Garrett working his way through one of his tests
The third component of the Grammar and Writing 3 curriculum is the Writing Workbook.  This is a thinner workbook that consists of 21 Lessons that coincide with the 21 tests.  On the same day the student tests over the material, they should also complete the lesson in the Writing Workbook for that day.  A schedule in the front of the Teacher's Guide reminds the parent which lesson follows the test.

I originally was not sure how Garrett was going to react to the Writing Workbook.  Garrett hates to write, even more than he hates to read, although, he has gotten better with both since starting our reading curriculum.

Garrett does have a bit of an issue with staying focused on task with the Writing Workbook but doesn't seem to mind the actual assignments.  Luckily, both the tests and the writing lessons are fairly short, at least as far as we have gotten in the book and Garrett hasn't objected to anything asked of him. 



In conclusion, I have really enjoyed adding Grammar and Writing 3 to Garrett's language arts curriculum.  He seems to be learning much more in just a short period of time of using it then he has with other curriculum that we have used in the past, making it a winner in my book. 

#hsreviews #grammar #languagearts

For more information about Hake Publishing and their Grammar and Writing curriculum, including Hake/Saxon Grammar and Writing 3 , be sure to visit their website.

Hake/Saxon Grammar and Writing 3 {Hake Publishing Reviews} 
 
 

Sunday, June 24, 2018

Field Trip to the Museum of Natural History


This week, Charles took a week off for vacation.  This gave us the perfect opportunity to load up the car and head to Los Angeles and take advantage of our Family Membership to the Museum of Natural History.  I had picked up the membership in back in March as a deal on Groupon for less than it would have cost to take the family for a day but we hadn't had the opportunity to visit yet.

The very first thing we saw when we entered the museum was the skeleton of a very large, 63 foot long  fin whale suspended over our heads.  This really helped to set the mood for what we were going to spend the day seeing, as a large majority of the days collections were going to be skeletons of various creatures. 


Center display of two dinosaurs at the entrance of the museum. 


We arrived at the museum at about 1130 and had tickets for the special butterfly exhibit for noon. The tickets asked for us to arrive roughly 10-15 minutes before then, so we went straight to the exhibit.  We had about a 15 minute wait, which was fine by us as it allowed everyone to calm down and regroup after dealing with some very crazy LA traffic. lol

Ashleigh had been looking forward to the butterfly exhibit since she found out in March that they would have it (Garrett is more excited about the upcoming Spider exhibit that will replace it in Sept). She was so excited, she even wore a butterfly shirt.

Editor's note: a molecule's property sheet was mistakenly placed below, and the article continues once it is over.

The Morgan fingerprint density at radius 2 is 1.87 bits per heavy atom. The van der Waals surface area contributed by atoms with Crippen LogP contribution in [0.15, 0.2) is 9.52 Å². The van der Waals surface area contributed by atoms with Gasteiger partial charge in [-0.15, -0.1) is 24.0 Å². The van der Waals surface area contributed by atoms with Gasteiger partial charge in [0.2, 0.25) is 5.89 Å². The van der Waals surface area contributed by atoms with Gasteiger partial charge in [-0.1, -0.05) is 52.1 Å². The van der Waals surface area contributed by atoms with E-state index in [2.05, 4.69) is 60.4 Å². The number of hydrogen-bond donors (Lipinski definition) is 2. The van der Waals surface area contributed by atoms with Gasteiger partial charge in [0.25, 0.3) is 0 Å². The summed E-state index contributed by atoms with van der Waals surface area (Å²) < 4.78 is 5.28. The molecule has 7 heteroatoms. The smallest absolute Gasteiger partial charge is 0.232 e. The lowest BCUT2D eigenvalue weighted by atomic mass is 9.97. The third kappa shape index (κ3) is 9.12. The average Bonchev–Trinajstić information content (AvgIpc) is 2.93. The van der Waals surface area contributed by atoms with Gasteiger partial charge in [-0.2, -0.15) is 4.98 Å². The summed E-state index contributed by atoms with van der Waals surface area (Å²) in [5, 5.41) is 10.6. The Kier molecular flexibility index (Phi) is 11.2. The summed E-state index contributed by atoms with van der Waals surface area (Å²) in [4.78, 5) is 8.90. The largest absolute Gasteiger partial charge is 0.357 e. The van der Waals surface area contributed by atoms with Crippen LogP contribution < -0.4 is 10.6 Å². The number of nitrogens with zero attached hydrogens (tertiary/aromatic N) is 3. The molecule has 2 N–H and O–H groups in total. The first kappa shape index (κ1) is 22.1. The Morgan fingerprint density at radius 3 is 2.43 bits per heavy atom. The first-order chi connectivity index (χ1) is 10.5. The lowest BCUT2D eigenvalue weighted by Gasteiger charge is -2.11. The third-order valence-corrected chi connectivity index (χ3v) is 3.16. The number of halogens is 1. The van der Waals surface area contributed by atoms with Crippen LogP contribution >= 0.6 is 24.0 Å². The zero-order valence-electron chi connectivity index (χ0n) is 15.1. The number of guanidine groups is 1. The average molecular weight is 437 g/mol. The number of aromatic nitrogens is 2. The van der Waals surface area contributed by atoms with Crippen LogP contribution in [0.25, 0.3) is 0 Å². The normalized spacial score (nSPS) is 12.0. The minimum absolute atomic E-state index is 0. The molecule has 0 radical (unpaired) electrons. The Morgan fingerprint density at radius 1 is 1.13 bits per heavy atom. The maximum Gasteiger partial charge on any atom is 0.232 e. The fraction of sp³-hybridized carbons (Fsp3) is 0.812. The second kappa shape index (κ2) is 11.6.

Once we were given the rules to the butterfly house (watch where you step, the butterflies can touch you but you cannot touch the butterflies, no touching the eggs, chrysalis or plants) we headed inside. There were over 25 different species of butterflies in the exhibit, all free roaming.  Our tickets allowed for us to have 30 minutes to walk around the exhibit but we were still able to see plenty of beautiful butterflies.  However, I could have easily enjoyed spending much longer inside.


Garrett even had a hitchhiker when a Buckeye landed on him and rested for a few minutes.  


I thought this White Peacock butterfly was so beautiful with the light illuminating it's wings.  From underneath it looked like stained glass.  Very Pretty. 

We hadn't seen many of the butterflies that are in the exhibit.  Thankfully they provided an identification guide to help figure out what was what.  We managed to locate almost all of the different varieties but did not locate the Malachite (bright green) butterflies.  They did tell us that some of the varieties weren't yet available as the eggs hadn't hatched yet, so maybe they will be viewable next time we go. 



After all the beautiful butterflies, we headed inside to enter the Dino Hall.



I think the smile on Ashleigh's face says it all.  I think almost all kids like dinosaurs.















 After the Dino Hall, we headed to the Mammal Room.  Much like the Dino Hall, this was a room of various skeletal remains of mammals from prehistoric times to present.

Cheetah running
Skeleton of cheetah running
 We were all very amazed to see how many animals have changed in size, as one particular part of the exhibit showed a horse and a dog and the dog was almost as big as the horse.